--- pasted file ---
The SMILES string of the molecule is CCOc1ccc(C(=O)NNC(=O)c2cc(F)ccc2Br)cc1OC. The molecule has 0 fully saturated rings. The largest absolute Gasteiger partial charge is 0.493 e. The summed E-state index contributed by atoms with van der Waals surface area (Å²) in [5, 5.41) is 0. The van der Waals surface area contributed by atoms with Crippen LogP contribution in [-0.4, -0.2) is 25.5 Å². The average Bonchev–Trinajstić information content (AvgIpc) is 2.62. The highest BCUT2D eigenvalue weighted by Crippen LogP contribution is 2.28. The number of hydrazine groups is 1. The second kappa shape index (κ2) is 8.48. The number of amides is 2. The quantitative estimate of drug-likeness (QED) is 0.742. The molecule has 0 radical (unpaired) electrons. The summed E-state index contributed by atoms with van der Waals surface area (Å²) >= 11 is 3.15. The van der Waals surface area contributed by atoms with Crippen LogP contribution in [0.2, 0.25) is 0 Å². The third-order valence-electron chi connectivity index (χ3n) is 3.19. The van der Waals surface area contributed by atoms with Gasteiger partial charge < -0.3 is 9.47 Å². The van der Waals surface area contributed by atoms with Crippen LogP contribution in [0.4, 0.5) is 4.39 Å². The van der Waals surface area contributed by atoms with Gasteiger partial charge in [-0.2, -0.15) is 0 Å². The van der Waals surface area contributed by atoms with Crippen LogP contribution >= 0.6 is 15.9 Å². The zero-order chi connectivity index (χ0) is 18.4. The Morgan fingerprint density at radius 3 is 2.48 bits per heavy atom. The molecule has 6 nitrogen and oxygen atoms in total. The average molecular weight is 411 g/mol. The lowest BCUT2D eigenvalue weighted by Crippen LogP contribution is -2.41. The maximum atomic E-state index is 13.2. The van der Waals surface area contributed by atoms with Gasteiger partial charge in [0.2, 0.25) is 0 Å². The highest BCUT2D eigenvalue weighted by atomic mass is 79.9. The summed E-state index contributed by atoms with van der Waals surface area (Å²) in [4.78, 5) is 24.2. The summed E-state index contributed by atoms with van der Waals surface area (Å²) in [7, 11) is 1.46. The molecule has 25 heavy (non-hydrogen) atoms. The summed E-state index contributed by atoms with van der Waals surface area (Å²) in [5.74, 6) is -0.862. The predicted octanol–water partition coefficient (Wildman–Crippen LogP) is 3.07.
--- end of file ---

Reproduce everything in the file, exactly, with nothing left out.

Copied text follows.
The SMILES string of the molecule is CCOc1ccc(C(=O)NNC(=O)c2cc(F)ccc2Br)cc1OC. The molecule has 0 fully saturated rings. The largest absolute Gasteiger partial charge is 0.493 e. The summed E-state index contributed by atoms with van der Waals surface area (Å²) in [5, 5.41) is 0. The van der Waals surface area contributed by atoms with Crippen LogP contribution in [-0.4, -0.2) is 25.5 Å². The average Bonchev–Trinajstić information content (AvgIpc) is 2.62. The highest BCUT2D eigenvalue weighted by Crippen LogP contribution is 2.28. The number of hydrazine groups is 1. The second kappa shape index (κ2) is 8.48. The number of amides is 2. The quantitative estimate of drug-likeness (QED) is 0.742. The molecule has 0 radical (unpaired) electrons. The summed E-state index contributed by atoms with van der Waals surface area (Å²) >= 11 is 3.15. The van der Waals surface area contributed by atoms with Crippen LogP contribution in [0.2, 0.25) is 0 Å². The third-order valence-electron chi connectivity index (χ3n) is 3.19. The van der Waals surface area contributed by atoms with Gasteiger partial charge < -0.3 is 9.47 Å². The van der Waals surface area contributed by atoms with Crippen LogP contribution in [0.4, 0.5) is 4.39 Å². The van der Waals surface area contributed by atoms with Gasteiger partial charge in [-0.2, -0.15) is 0 Å². The van der Waals surface area contributed by atoms with Crippen LogP contribution >= 0.6 is 15.9 Å². The zero-order chi connectivity index (χ0) is 18.4. The Morgan fingerprint density at radius 3 is 2.48 bits per heavy atom. The molecule has 6 nitrogen and oxygen atoms in total. The average molecular weight is 411 g/mol. The lowest BCUT2D eigenvalue weighted by Crippen LogP contribution is -2.41. The maximum atomic E-state index is 13.2. The van der Waals surface area contributed by atoms with Gasteiger partial charge in [0.2, 0.25) is 0 Å². The highest BCUT2D eigenvalue weighted by atomic mass is 79.9. The summed E-state index contributed by atoms with van der Waals surface area (Å²) in [4.78, 5) is 24.2. The summed E-state index contributed by atoms with van der Waals surface area (Å²) in [7, 11) is 1.46. The molecule has 25 heavy (non-hydrogen) atoms. The summed E-state index contributed by atoms with van der Waals surface area (Å²) in [5.74, 6) is -0.862. The predicted octanol–water partition coefficient (Wildman–Crippen LogP) is 3.07.